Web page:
U.S. Secretary of State Pompeo in Ankara for talks on Turkey’s Syria offensive
Robie de Guzman • October 17, 2019 • 406
U.S. Secretary of State Mike Pompeo arrived in Ankara on Thursday (October 17) as part of Washington’s efforts to convince Turkey to halt its offensive against Kurdish fighters in northeast Syria.
Turkey’s week-long assault has created a new humanitarian crisis in Syria with 160,000 civilians taking flight, a security alert over thousands of Islamic State fighters abandoned in Kurdish jails, and a political maelstrom at home for Trump.
Trump has been accused of abandoning Kurdish fighters, who were Washington’s main partners in the battle to dismantle Islamic State’s self-declared caliphate in Syria, by withdrawing troops from the border as Turkey launched its offensive on Oct. 9.
Following a phone call with Erdogan, who has rejected calls for ceasefire or mediation, Trump dispatched top aides including Pence and Secretary of State Mike Pompeo to Ankara for emergency talks to try to persuade Turkey to halt the offensive. (Reuters)
The international community has criticized the U.S. decision to quit the World Health Organization (WHO), saying the move has posed negative influences on its own anti-pandemic efforts and also global cooperation.
The United States on Tuesday officially submitted its notification of withdrawal from the WHO to the UN secretary-general, following an announcement made in May. The move came amid a rising number of coronavirus cases throughout the Americas over the past week.
The administration’s move to formally withdraw from WHO is short-sighted, unnecessary, and unequivocally dangerous, CEO of the United Nations Foundation Elizabeth Cousens said in a statement.
She said the WHO is the only body able to lead and coordinate the global response to COVID-19 and terminating the relationship undermines the global effort to beat this virus.
Germany’s Health Minister Jens Spahn said the “U.S. withdrawal from the WHO is a setback for international cooperation,” and called for global coordination which is necessary for fighting the pandemic.
“The U.S. withdrawal from WHO is a mistake. It is the public health authority for the world’s poorest and many will now see the U.S. as less reliable, diminishing its influence,” tweeted Tom Tugendhat, a UK Conservative Member of Parliament and also chairman of the Foreign Affairs Committee.
Italian Health Minister Roberto Speranza made comments saying that the U.S. withdrawal decision is “serious and wrong”.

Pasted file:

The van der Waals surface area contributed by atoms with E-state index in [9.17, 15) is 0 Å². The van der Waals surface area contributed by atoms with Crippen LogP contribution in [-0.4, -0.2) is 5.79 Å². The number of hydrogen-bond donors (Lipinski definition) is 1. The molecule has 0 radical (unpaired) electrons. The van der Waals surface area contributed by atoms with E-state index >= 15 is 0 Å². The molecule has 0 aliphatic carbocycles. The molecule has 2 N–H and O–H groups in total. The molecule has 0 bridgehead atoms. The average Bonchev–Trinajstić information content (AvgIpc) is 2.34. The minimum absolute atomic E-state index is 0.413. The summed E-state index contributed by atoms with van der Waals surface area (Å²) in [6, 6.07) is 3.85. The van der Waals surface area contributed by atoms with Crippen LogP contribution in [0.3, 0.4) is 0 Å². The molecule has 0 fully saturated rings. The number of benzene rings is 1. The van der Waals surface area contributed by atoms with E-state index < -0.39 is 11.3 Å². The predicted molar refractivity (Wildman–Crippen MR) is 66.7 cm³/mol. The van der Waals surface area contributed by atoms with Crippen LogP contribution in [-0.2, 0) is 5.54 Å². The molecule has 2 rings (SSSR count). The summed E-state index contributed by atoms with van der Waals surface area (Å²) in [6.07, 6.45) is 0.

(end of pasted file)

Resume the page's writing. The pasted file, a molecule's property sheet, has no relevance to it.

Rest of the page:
With regard to the U.S. move of pulling out from international organizations and treaties, Pascal Boniface, Founder and Director of French Institute for International and Strategic Affairs (IRIS), said its unilateralism inclination sabotages the current international mechanism.
“The move of withdrawing from international organizations has become a customary gimmick by the U.S. government. The U.S. pulled out from the United Nations Educational, Scientific and Cultural Organization, the Paris Agreement, the Iran nuclear deal, and the Intermediate-Range Nuclear Forces Treaty,” he said.
“We can say that the U.S. withdrawal from the WHO has reflected the overall attitude of the government, which broke the current international mechanism and multilateralism. It is to pursue unilateralism,” he added. (Reuters)
United States Deputy Secretary of State Stephen Biegun held a meeting with South Korea’s top security adviser on Thursday (July 9) before heading off to Japan in a trip overshadowed by stalled denuclearisation talks with North Korea.
According to Seoul’s presidential office, Biegun met with Suh Hoon, a former spy chief, and discussed the North’s recent movement and ways to foster peace on the Korean peninsula. Suh said he “highly appreciated” the U.S. envoy’s efforts to resume talks with North Korea.
North Korea has said it has no intention of sitting down again with the United States, though U.S. President Donald Trump said this week he would be open to another summit with leader Kim Jong Un. (Reuters)
If the United States were willing to reduce its nuclear arsenal to China’s level, China would “be happy to” participate in trilateral arms control negotiation with the U.S and Russia, a senior Chinese diplomat said on Wednesday (July 8).
The U.S. has repeatedly called for China to join in trilateral negotiations to extend a flagship nuclear arms treaty between the U.S. and Russia that is due to expire in February next year.
Fu Cong, head of arms control department of Chinese foreign ministry, reiterated to reporters in Beijing on Wednesday that China has no interest in joining the trilateral negotiation. (Reuters)
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